UNSW Canberra researcher Dr Katie Moon has co-created a complex system model that is being used to understand coral reefs, bringing a social science approach to the natural world.

Working with Dr Nicola Browne, a coral reef scientist from Curtin University, the ARC DECRA-funded project brings together expertise from a variety of disciplines including ecology, geology, chemistry, physics and climatology.

The primary aim of the project was to determine the effects of climate change on coral reefs and their associated low lying reef islands, which are under threat from sea level rise and increased storm activity.

However, Dr Moon said scientists within these disciplines often describe the system in different ways, because of differences in their own knowledge, values, beliefs, and goals.

“So, we needed a method that was going to allow us to access and integrate these different knowledges, but no existing method was available. We needed to develop our own,” she said.

Complex systems models can reveal how a system will adapt to changing conditions or interventions and can assist in defining relationships, interdependencies, and networks.

However, they are not often used in research or policy because they are very difficult to produce.

“One of the big challenges is taking account of the assumptions associated with each and every variable and relationship within a model,” Dr Moon said.

“Often we find large gaps in the knowledge base of complex systems, which are not always accounted for within modelling processes.”

Applying this method to coral reef research required a modular approach, in which the complex system is broken down into smaller sub-systems.

While each expert did not have the overarching knowledge of each variable and relationship within the complex system, they were able to contribute to their individual sub-system.

“Our modular approach enabled each individual to have confidence in their model by reducing the overall complexity,” Dr Browne said.

“The data was put into a matrix table that allowed us to quantify all of the relationships they identified.”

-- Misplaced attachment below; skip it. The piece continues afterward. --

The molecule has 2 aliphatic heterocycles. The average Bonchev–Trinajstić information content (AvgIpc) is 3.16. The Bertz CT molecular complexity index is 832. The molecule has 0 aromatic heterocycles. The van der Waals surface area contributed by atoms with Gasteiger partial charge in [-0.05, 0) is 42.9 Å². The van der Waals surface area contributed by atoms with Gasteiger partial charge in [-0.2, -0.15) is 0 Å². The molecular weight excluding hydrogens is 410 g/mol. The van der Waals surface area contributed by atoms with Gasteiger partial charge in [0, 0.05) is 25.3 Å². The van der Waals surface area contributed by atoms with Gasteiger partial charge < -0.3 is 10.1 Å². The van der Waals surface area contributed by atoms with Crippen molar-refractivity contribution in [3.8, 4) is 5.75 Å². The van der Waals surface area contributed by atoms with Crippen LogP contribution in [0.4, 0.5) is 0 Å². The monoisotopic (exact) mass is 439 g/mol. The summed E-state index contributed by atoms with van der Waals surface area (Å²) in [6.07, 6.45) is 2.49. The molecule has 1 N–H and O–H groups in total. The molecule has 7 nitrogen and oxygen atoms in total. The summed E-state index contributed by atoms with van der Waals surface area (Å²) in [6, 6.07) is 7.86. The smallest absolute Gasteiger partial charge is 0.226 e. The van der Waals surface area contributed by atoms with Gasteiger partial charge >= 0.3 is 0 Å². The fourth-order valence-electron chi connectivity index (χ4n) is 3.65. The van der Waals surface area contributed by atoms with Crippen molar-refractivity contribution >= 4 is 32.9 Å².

Aspects of the individual models that were common across the sub-systems were identified to determine the extent of similarity between models, as well as the areas of difference.

The final step involved bringing experts together in a collaborative environment where the sub-system modules were combined to create the complex system model.

A detailed table of the complex systems model.
A high-level summary of the geo-ecological carbonate reef system model, which contains 80 variables and 265 relationships.

“One of the biggest challenges is that modelling is actually a social process,” Dr Moon said.  

“Developing complex system models takes place not within the natural world, but within the social world, by people. In developing the model, people need to accept, modify or reject knowledge within the group. It is these social processes that give rise to many of the challenges associated with modelling.”

And what did the system model reveal about coral reefs?

“That they’re really complex and we don’t know much about them,” Dr Browne said.

“That we need more money to study them, more innovation and technology. For example, we know that a particle of sand goes from a reef to a beach, but how do we track that movement effectively over time?”

Dr Moon said it’s not just about what the model tells us, but rather what it doesn’t or can’t tell us.

“What are our knowledge gaps and how might we be able to fill them?” she said.

“To assist with understanding our existing knowledge, we created a database of peer-reviewed literature that includes evidence of each relationship. Making that database publicly available, as we have done, can assist with improving our knowledge of this system.”

The method has been devised so that it can be applied to any field, from ecology to economics.

“It’s a method for sharing knowledge about a complex system, and so it’s applicable to any complex system that has relationships and connections and influences,” Dr Moon said.

She explained that complex systems have a lot of moving parts, from biological to chemical, physical to social, and a person can’t be an expert in all of these disciplines.

“It is essential that people can come together to co-produce a shared model,” Dr Moon said.

“This method enables those social processes and provides clear pathways to articulating the important variables and relationships within complex systems.”  

This research has been published by Conservation Biology, Conservation Letters, and Oceanography and Marine Biology:

Conservation Biology: Developing shared qualitative models for complex systems

Conservation Letters: Mental models for conservation research and practice

Oceanography and Marine Biology: Predicting responses of geo-ecological carbonate reef systems to climate change: A conceptual model and review